Ben Clerkin

Columbia’s David fears Goliath’s wrath

Jewish academic Shai Davidai has taken on the anti-Israel brigade on campus but worries about the possible cost to his own career

January 11, 2024 14:23

After regally refusing to attend a congressional hearing on antisemitism, you’d be forgiven for thinking that Columbia University’s president’s job might be at risk.

But the only person on campus worried about losing their employment in the wake of the controversy is an untenured Jewish professor committed to exposing antisemitism.

Shai Davidai, an assistant professor at Columbia’s Business School, is already mentally preparing to lose his job. But for him this is a battle of good and evil, right and wrong. A cause he can’t ignore.

Shafik represents the empty congressional chair that Davidai says reflects a largely unaccountable U.S. academic culture that diminishes antisemitism.

By ghosting Congress - unlike the presidents of Harvard, UPenn and MIT - and instead attending a climate summit he says she let the world know how little she thinks of the country’s elected representatives.

And he believes her steadfast refusal to condemn Hamas by name for its Oct. 7 terror attack also sends a message.

“It’s unclear whether the president originally had a schedule clash or whether it was a convenient schedule clash,” Davidai told me this week. “And more importantly, even if you have a schedule clash, when Congress calls, you show up.

“Columbia believes that if she keeps her head down, this will go away. But the Jewish students, faculty and staff are not going away. Racism doesn’t go away. Hatred doesn’t go away.”

Davidai is a reluctant champion of Jewish students and staff. Yet he felt compelled to use his position to hold the Ivy League college to account after October 7. He says others in academia would like to join him but are too scared.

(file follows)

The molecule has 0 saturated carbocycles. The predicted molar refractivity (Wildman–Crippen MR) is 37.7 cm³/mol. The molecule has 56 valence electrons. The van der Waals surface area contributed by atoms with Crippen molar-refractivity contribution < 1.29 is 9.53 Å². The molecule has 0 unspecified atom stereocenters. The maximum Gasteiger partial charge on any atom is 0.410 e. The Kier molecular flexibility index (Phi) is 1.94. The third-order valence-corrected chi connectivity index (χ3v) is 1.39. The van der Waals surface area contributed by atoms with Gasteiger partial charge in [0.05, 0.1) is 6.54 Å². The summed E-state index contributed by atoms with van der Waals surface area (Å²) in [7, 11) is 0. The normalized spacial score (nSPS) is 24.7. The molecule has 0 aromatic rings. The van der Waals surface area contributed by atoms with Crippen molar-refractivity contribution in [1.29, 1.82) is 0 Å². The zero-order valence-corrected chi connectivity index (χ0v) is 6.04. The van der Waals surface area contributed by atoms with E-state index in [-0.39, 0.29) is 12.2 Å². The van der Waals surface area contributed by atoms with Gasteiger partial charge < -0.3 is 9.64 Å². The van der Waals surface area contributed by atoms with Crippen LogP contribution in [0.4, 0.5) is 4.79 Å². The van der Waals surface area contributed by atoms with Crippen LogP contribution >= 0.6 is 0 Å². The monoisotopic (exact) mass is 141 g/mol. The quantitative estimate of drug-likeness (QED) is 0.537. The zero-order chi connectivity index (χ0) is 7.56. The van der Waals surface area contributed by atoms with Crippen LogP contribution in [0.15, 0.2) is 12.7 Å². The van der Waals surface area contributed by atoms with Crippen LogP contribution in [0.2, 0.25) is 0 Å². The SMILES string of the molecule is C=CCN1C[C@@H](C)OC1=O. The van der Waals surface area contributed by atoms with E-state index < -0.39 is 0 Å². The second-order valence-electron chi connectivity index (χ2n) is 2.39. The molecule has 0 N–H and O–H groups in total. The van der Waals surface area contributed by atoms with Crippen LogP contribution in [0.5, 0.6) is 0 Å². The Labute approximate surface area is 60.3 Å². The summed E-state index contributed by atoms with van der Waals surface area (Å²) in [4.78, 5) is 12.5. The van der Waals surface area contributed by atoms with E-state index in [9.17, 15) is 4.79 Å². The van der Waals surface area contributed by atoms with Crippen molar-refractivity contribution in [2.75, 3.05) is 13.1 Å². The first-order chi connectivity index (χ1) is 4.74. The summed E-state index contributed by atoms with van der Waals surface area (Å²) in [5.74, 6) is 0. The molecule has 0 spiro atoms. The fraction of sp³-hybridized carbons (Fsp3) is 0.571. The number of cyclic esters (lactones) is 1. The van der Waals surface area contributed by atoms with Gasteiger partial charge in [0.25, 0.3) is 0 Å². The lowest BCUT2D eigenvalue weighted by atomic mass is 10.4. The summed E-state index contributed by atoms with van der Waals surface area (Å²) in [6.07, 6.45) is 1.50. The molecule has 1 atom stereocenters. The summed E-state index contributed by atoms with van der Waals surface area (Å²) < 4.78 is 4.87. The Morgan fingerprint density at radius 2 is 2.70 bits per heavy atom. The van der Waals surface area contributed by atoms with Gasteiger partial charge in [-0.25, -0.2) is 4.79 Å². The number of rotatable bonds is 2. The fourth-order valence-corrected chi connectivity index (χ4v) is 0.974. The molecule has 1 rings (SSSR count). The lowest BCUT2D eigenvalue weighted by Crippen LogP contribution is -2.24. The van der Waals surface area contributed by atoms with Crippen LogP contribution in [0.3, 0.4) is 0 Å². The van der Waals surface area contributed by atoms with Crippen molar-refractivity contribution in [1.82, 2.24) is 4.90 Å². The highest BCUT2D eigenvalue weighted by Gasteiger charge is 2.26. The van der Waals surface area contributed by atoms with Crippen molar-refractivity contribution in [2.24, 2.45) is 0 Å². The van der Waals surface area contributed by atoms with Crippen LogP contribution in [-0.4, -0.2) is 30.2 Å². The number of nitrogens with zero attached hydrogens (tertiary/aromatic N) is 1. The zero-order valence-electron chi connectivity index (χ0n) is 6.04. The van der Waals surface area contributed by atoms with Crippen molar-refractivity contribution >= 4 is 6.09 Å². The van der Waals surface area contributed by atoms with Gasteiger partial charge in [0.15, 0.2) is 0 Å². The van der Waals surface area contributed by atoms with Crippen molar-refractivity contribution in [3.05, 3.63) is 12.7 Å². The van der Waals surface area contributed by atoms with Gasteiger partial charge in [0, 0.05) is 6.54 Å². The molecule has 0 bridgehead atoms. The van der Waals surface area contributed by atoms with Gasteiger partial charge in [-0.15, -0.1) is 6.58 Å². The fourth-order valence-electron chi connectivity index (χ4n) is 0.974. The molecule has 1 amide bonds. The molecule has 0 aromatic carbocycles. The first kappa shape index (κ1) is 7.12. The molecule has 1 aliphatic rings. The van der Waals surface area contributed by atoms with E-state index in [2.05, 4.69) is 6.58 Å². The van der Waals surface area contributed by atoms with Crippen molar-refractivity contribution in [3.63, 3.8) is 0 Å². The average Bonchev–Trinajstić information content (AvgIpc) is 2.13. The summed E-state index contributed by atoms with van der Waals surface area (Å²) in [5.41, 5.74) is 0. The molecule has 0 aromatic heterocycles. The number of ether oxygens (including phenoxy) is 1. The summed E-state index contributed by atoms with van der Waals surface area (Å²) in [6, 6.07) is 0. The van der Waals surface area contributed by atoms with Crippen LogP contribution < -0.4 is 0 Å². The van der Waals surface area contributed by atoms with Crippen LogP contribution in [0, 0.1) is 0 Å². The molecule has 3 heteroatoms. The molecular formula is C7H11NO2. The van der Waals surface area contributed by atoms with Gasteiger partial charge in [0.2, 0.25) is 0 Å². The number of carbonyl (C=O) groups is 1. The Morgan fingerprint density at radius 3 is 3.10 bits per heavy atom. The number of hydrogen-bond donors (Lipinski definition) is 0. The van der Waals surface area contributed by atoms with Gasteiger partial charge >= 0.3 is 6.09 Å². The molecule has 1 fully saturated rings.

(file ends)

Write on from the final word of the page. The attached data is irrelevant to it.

“There’s a fear of backlash. In the United States everything becomes politicised so quickly. If you look at any moral issue, it just becomes a political issue. And the moment it becomes a political issue, people are afraid to touch it.

“People have a label, an ideology, and then they buy whatever comes with the label. So if you label yourself a Democrat, a liberal, a progressive, then you must do A, B, C and D. And we’re finding out that E means not stand up against Hamas.

“Even though most of my colleagues personally think what Hamas did was wrong.”

But he says there is another more insidious reason they have not rallied to his side.

“I’ve been told by several people that the optics are wrong. The president of Columbia is a woman of colour, a very impressive woman of colour.

“They see me as a white straight man speaking up against the president who’s a woman and a person of colour. Never mind the fact that I’m untenured and she’s the president.

“They completely deny my identity as Jewish.”

Now he fears that his public battle against his employer might see him lose his job.

“I had a conversation with my wife and we decided that the message is more important than any individual gain or loss from me. So we figured out our finances. It is important.